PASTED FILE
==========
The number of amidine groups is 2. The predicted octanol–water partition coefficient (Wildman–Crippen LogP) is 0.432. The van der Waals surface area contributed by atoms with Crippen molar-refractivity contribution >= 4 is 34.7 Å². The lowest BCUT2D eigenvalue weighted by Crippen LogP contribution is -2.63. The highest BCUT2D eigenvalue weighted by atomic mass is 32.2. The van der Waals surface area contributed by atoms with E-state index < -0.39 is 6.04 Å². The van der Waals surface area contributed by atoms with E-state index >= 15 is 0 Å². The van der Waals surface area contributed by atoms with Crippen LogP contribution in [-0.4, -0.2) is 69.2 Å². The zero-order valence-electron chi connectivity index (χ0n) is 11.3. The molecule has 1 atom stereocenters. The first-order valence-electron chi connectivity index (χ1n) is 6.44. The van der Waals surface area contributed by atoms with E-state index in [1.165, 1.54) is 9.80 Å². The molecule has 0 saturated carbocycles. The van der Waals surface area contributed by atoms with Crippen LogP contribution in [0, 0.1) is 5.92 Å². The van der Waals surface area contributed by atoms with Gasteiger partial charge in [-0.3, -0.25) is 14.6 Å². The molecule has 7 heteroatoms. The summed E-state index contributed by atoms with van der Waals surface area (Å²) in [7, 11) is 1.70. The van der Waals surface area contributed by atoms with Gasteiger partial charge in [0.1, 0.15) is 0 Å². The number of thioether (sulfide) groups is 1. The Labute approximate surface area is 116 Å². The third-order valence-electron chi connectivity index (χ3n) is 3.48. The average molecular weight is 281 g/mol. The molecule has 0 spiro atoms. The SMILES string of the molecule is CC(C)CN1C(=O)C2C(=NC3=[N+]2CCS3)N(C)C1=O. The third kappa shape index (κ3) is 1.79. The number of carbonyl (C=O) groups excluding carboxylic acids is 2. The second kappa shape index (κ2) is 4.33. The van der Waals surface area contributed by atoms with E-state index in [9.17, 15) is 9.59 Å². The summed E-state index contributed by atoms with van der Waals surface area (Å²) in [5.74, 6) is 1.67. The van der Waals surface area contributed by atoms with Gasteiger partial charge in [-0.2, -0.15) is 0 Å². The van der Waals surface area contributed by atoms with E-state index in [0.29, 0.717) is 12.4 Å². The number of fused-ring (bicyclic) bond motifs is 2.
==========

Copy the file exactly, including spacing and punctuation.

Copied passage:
The number of amidine groups is 2. The predicted octanol–water partition coefficient (Wildman–Crippen LogP) is 0.432. The van der Waals surface area contributed by atoms with Crippen molar-refractivity contribution >= 4 is 34.7 Å². The lowest BCUT2D eigenvalue weighted by Crippen LogP contribution is -2.63. The highest BCUT2D eigenvalue weighted by atomic mass is 32.2. The van der Waals surface area contributed by atoms with E-state index < -0.39 is 6.04 Å². The van der Waals surface area contributed by atoms with E-state index >= 15 is 0 Å². The van der Waals surface area contributed by atoms with Crippen LogP contribution in [-0.4, -0.2) is 69.2 Å². The zero-order valence-electron chi connectivity index (χ0n) is 11.3. The molecule has 1 atom stereocenters. The first-order valence-electron chi connectivity index (χ1n) is 6.44. The van der Waals surface area contributed by atoms with E-state index in [1.165, 1.54) is 9.80 Å². The molecule has 0 saturated carbocycles. The van der Waals surface area contributed by atoms with Crippen LogP contribution in [0, 0.1) is 5.92 Å². The van der Waals surface area contributed by atoms with Gasteiger partial charge in [-0.3, -0.25) is 14.6 Å². The molecule has 7 heteroatoms. The summed E-state index contributed by atoms with van der Waals surface area (Å²) in [7, 11) is 1.70. The van der Waals surface area contributed by atoms with Gasteiger partial charge in [0.1, 0.15) is 0 Å². The number of thioether (sulfide) groups is 1. The Labute approximate surface area is 116 Å². The third-order valence-electron chi connectivity index (χ3n) is 3.48. The average molecular weight is 281 g/mol. The molecule has 0 spiro atoms. The SMILES string of the molecule is CC(C)CN1C(=O)C2C(=NC3=[N+]2CCS3)N(C)C1=O. The third kappa shape index (κ3) is 1.79. The number of carbonyl (C=O) groups excluding carboxylic acids is 2. The second kappa shape index (κ2) is 4.33. The van der Waals surface area contributed by atoms with E-state index in [9.17, 15) is 9.59 Å². The summed E-state index contributed by atoms with van der Waals surface area (Å²) in [5.74, 6) is 1.67. The van der Waals surface area contributed by atoms with Gasteiger partial charge in [-0.2, -0.15) is 0 Å². The van der Waals surface area contributed by atoms with E-state index in [0.29, 0.717) is 12.4 Å². The number of fused-ring (bicyclic) bond motifs is 2.